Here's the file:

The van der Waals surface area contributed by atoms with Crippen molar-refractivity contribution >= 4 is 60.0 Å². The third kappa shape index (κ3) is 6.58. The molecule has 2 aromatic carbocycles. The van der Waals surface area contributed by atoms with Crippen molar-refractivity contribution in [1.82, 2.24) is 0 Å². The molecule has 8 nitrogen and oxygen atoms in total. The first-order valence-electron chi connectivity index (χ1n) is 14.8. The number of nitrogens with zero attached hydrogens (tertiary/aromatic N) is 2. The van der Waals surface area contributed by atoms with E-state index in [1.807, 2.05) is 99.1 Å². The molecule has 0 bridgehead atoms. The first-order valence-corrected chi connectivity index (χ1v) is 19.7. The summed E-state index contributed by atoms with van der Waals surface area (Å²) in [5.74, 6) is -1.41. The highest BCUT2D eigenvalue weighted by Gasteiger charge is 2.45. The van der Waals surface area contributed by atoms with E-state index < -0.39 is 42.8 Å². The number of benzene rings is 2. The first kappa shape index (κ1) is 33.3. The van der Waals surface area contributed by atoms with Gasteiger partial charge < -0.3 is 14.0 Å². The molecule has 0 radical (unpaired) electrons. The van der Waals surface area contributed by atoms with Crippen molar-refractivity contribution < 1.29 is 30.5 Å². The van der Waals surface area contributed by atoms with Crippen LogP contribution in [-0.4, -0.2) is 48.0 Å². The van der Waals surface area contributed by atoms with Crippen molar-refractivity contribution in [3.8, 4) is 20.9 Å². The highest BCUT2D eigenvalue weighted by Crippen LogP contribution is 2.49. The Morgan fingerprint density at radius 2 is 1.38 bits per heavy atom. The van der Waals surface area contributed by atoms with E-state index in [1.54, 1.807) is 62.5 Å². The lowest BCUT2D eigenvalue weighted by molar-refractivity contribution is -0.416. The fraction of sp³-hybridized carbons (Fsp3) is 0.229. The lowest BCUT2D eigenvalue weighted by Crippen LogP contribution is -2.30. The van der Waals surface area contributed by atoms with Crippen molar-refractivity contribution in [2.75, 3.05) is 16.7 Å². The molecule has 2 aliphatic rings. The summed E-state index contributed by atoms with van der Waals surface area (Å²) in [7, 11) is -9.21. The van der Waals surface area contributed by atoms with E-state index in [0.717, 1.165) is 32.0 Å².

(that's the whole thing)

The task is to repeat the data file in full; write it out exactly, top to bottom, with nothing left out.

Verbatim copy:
The van der Waals surface area contributed by atoms with Crippen molar-refractivity contribution >= 4 is 60.0 Å². The third kappa shape index (κ3) is 6.58. The molecule has 2 aromatic carbocycles. The van der Waals surface area contributed by atoms with Crippen molar-refractivity contribution in [1.82, 2.24) is 0 Å². The molecule has 8 nitrogen and oxygen atoms in total. The first-order valence-electron chi connectivity index (χ1n) is 14.8. The number of nitrogens with zero attached hydrogens (tertiary/aromatic N) is 2. The van der Waals surface area contributed by atoms with E-state index in [1.807, 2.05) is 99.1 Å². The molecule has 0 bridgehead atoms. The first-order valence-corrected chi connectivity index (χ1v) is 19.7. The summed E-state index contributed by atoms with van der Waals surface area (Å²) in [5.74, 6) is -1.41. The highest BCUT2D eigenvalue weighted by Gasteiger charge is 2.45. The van der Waals surface area contributed by atoms with E-state index < -0.39 is 42.8 Å². The number of benzene rings is 2. The first kappa shape index (κ1) is 33.3. The van der Waals surface area contributed by atoms with Gasteiger partial charge < -0.3 is 14.0 Å². The molecule has 0 radical (unpaired) electrons. The van der Waals surface area contributed by atoms with Crippen molar-refractivity contribution < 1.29 is 30.5 Å². The van der Waals surface area contributed by atoms with Crippen LogP contribution in [-0.4, -0.2) is 48.0 Å². The van der Waals surface area contributed by atoms with Crippen molar-refractivity contribution in [3.8, 4) is 20.9 Å². The highest BCUT2D eigenvalue weighted by Crippen LogP contribution is 2.49. The Morgan fingerprint density at radius 2 is 1.38 bits per heavy atom. The van der Waals surface area contributed by atoms with E-state index in [1.54, 1.807) is 62.5 Å². The lowest BCUT2D eigenvalue weighted by molar-refractivity contribution is -0.416. The fraction of sp³-hybridized carbons (Fsp3) is 0.229. The lowest BCUT2D eigenvalue weighted by Crippen LogP contribution is -2.30. The van der Waals surface area contributed by atoms with Crippen molar-refractivity contribution in [2.75, 3.05) is 16.7 Å². The molecule has 2 aliphatic rings. The summed E-state index contributed by atoms with van der Waals surface area (Å²) in [7, 11) is -9.21. The van der Waals surface area contributed by atoms with E-state index in [0.717, 1.165) is 32.0 Å².